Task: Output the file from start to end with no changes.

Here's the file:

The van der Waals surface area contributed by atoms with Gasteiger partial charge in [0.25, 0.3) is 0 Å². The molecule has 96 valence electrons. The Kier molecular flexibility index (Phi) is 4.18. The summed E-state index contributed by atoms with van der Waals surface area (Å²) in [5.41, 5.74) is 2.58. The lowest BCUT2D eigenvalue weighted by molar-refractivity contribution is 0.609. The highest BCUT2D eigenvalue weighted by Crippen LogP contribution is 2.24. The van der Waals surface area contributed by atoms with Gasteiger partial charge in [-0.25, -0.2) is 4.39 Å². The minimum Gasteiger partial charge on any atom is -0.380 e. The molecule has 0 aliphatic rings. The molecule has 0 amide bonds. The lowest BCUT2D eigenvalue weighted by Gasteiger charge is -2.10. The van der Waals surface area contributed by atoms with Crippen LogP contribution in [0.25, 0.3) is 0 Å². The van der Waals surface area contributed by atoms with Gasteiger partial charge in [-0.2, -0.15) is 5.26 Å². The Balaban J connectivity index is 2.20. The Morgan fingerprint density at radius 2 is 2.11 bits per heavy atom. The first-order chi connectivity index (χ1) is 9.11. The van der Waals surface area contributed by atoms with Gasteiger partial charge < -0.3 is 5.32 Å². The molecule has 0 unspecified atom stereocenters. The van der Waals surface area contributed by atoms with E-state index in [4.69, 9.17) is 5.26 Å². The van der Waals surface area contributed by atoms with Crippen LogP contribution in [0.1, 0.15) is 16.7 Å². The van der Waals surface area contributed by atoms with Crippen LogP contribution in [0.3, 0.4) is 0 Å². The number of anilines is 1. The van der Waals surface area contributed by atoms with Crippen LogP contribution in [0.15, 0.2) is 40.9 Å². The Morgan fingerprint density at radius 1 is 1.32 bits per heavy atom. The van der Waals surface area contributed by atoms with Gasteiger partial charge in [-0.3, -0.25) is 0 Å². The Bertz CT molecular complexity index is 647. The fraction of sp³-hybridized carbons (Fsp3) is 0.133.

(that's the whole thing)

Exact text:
The van der Waals surface area contributed by atoms with Gasteiger partial charge in [0.25, 0.3) is 0 Å². The molecule has 96 valence electrons. The Kier molecular flexibility index (Phi) is 4.18. The summed E-state index contributed by atoms with van der Waals surface area (Å²) in [5.41, 5.74) is 2.58. The lowest BCUT2D eigenvalue weighted by molar-refractivity contribution is 0.609. The highest BCUT2D eigenvalue weighted by Crippen LogP contribution is 2.24. The van der Waals surface area contributed by atoms with Gasteiger partial charge in [-0.25, -0.2) is 4.39 Å². The minimum Gasteiger partial charge on any atom is -0.380 e. The molecule has 0 aliphatic rings. The molecule has 0 amide bonds. The lowest BCUT2D eigenvalue weighted by Gasteiger charge is -2.10. The van der Waals surface area contributed by atoms with Crippen LogP contribution in [0.25, 0.3) is 0 Å². The van der Waals surface area contributed by atoms with Gasteiger partial charge in [-0.2, -0.15) is 5.26 Å². The Balaban J connectivity index is 2.20. The Morgan fingerprint density at radius 2 is 2.11 bits per heavy atom. The first-order chi connectivity index (χ1) is 9.11. The van der Waals surface area contributed by atoms with Gasteiger partial charge < -0.3 is 5.32 Å². The molecule has 0 unspecified atom stereocenters. The van der Waals surface area contributed by atoms with E-state index in [4.69, 9.17) is 5.26 Å². The van der Waals surface area contributed by atoms with Crippen LogP contribution in [0.1, 0.15) is 16.7 Å². The van der Waals surface area contributed by atoms with Crippen LogP contribution in [0.3, 0.4) is 0 Å². The number of anilines is 1. The van der Waals surface area contributed by atoms with Crippen LogP contribution in [0.15, 0.2) is 40.9 Å². The Morgan fingerprint density at radius 1 is 1.32 bits per heavy atom. The van der Waals surface area contributed by atoms with Gasteiger partial charge in [-0.3, -0.25) is 0 Å². The Bertz CT molecular complexity index is 647. The fraction of sp³-hybridized carbons (Fsp3) is 0.133.